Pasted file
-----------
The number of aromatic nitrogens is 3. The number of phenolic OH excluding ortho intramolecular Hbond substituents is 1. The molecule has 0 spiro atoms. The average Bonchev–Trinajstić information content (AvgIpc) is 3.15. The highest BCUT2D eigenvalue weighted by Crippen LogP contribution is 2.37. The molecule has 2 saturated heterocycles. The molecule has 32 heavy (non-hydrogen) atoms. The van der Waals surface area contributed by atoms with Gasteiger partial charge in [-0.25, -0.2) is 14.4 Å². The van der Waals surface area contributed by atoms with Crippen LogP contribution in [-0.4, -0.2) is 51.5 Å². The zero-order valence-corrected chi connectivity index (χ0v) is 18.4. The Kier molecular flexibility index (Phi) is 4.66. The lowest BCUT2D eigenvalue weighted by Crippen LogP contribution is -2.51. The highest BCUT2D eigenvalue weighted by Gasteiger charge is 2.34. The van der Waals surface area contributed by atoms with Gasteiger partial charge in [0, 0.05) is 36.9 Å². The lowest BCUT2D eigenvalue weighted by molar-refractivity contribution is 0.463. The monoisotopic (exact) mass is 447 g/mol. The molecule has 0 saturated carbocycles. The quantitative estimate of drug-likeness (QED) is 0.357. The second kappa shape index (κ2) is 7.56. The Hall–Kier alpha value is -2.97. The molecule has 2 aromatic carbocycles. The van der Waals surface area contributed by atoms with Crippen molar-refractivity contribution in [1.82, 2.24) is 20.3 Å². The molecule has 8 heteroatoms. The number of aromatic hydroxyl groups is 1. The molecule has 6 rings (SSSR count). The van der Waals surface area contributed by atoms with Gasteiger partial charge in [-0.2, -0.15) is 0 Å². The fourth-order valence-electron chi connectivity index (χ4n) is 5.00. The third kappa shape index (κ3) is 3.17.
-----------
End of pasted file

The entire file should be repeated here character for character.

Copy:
The number of aromatic nitrogens is 3. The number of phenolic OH excluding ortho intramolecular Hbond substituents is 1. The molecule has 0 spiro atoms. The average Bonchev–Trinajstić information content (AvgIpc) is 3.15. The highest BCUT2D eigenvalue weighted by Crippen LogP contribution is 2.37. The molecule has 2 saturated heterocycles. The molecule has 32 heavy (non-hydrogen) atoms. The van der Waals surface area contributed by atoms with Gasteiger partial charge in [-0.25, -0.2) is 14.4 Å². The van der Waals surface area contributed by atoms with Crippen LogP contribution in [-0.4, -0.2) is 51.5 Å². The zero-order valence-corrected chi connectivity index (χ0v) is 18.4. The Kier molecular flexibility index (Phi) is 4.66. The lowest BCUT2D eigenvalue weighted by Crippen LogP contribution is -2.51. The highest BCUT2D eigenvalue weighted by Gasteiger charge is 2.34. The van der Waals surface area contributed by atoms with Gasteiger partial charge in [0, 0.05) is 36.9 Å². The lowest BCUT2D eigenvalue weighted by molar-refractivity contribution is 0.463. The monoisotopic (exact) mass is 447 g/mol. The molecule has 0 saturated carbocycles. The quantitative estimate of drug-likeness (QED) is 0.357. The second kappa shape index (κ2) is 7.56. The Hall–Kier alpha value is -2.97. The molecule has 2 aromatic carbocycles. The van der Waals surface area contributed by atoms with Crippen molar-refractivity contribution in [1.82, 2.24) is 20.3 Å². The molecule has 8 heteroatoms. The number of aromatic hydroxyl groups is 1. The molecule has 6 rings (SSSR count). The van der Waals surface area contributed by atoms with Gasteiger partial charge in [-0.2, -0.15) is 0 Å². The fourth-order valence-electron chi connectivity index (χ4n) is 5.00. The third kappa shape index (κ3) is 3.17.